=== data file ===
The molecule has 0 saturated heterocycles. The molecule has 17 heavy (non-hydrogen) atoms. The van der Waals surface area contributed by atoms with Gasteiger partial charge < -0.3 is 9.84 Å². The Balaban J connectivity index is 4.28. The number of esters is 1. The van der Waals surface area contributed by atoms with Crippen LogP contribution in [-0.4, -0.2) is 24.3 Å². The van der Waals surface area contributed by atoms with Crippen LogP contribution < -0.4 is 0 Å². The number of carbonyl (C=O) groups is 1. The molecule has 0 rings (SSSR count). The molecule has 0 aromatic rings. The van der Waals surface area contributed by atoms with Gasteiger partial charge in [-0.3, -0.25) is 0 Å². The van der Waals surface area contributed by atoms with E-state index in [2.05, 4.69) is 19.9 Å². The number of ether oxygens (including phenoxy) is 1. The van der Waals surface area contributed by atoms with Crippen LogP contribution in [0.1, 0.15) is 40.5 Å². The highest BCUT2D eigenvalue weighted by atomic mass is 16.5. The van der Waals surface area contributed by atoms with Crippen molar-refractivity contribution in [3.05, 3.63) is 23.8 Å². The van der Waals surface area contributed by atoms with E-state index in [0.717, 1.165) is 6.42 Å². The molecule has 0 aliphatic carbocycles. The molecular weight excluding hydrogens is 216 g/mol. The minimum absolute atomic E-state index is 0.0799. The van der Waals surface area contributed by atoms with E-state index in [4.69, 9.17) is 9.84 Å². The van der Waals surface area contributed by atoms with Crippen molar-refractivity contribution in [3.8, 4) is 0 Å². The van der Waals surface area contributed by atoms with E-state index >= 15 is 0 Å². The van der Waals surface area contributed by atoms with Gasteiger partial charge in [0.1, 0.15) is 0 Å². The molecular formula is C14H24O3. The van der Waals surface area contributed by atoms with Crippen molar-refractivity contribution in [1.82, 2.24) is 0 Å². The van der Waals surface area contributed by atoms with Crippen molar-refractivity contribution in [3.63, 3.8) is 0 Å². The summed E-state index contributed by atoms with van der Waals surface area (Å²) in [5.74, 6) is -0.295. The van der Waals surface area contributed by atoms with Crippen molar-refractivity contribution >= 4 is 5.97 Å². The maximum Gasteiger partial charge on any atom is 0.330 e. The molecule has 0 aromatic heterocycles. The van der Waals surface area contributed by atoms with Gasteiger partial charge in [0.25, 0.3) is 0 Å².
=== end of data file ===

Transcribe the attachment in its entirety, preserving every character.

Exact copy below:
The molecule has 0 saturated heterocycles. The molecule has 17 heavy (non-hydrogen) atoms. The van der Waals surface area contributed by atoms with Gasteiger partial charge < -0.3 is 9.84 Å². The Balaban J connectivity index is 4.28. The number of esters is 1. The van der Waals surface area contributed by atoms with Crippen LogP contribution in [-0.4, -0.2) is 24.3 Å². The van der Waals surface area contributed by atoms with Crippen LogP contribution < -0.4 is 0 Å². The number of carbonyl (C=O) groups is 1. The molecule has 0 rings (SSSR count). The molecule has 0 aromatic rings. The van der Waals surface area contributed by atoms with Gasteiger partial charge in [-0.3, -0.25) is 0 Å². The van der Waals surface area contributed by atoms with E-state index in [2.05, 4.69) is 19.9 Å². The number of ether oxygens (including phenoxy) is 1. The van der Waals surface area contributed by atoms with Crippen LogP contribution in [0.1, 0.15) is 40.5 Å². The highest BCUT2D eigenvalue weighted by atomic mass is 16.5. The van der Waals surface area contributed by atoms with Crippen molar-refractivity contribution in [3.05, 3.63) is 23.8 Å². The van der Waals surface area contributed by atoms with E-state index in [0.717, 1.165) is 6.42 Å². The molecule has 0 aliphatic carbocycles. The molecular weight excluding hydrogens is 216 g/mol. The minimum absolute atomic E-state index is 0.0799. The van der Waals surface area contributed by atoms with E-state index in [4.69, 9.17) is 9.84 Å². The van der Waals surface area contributed by atoms with Crippen molar-refractivity contribution in [3.8, 4) is 0 Å². The van der Waals surface area contributed by atoms with E-state index >= 15 is 0 Å². The van der Waals surface area contributed by atoms with Gasteiger partial charge in [0.1, 0.15) is 0 Å². The molecular formula is C14H24O3. The van der Waals surface area contributed by atoms with Crippen molar-refractivity contribution in [1.82, 2.24) is 0 Å². The van der Waals surface area contributed by atoms with Crippen molar-refractivity contribution in [3.63, 3.8) is 0 Å². The summed E-state index contributed by atoms with van der Waals surface area (Å²) in [5.74, 6) is -0.295. The van der Waals surface area contributed by atoms with Crippen molar-refractivity contribution >= 4 is 5.97 Å². The maximum Gasteiger partial charge on any atom is 0.330 e. The molecule has 0 aromatic heterocycles. The van der Waals surface area contributed by atoms with Gasteiger partial charge in [0.25, 0.3) is 0 Å².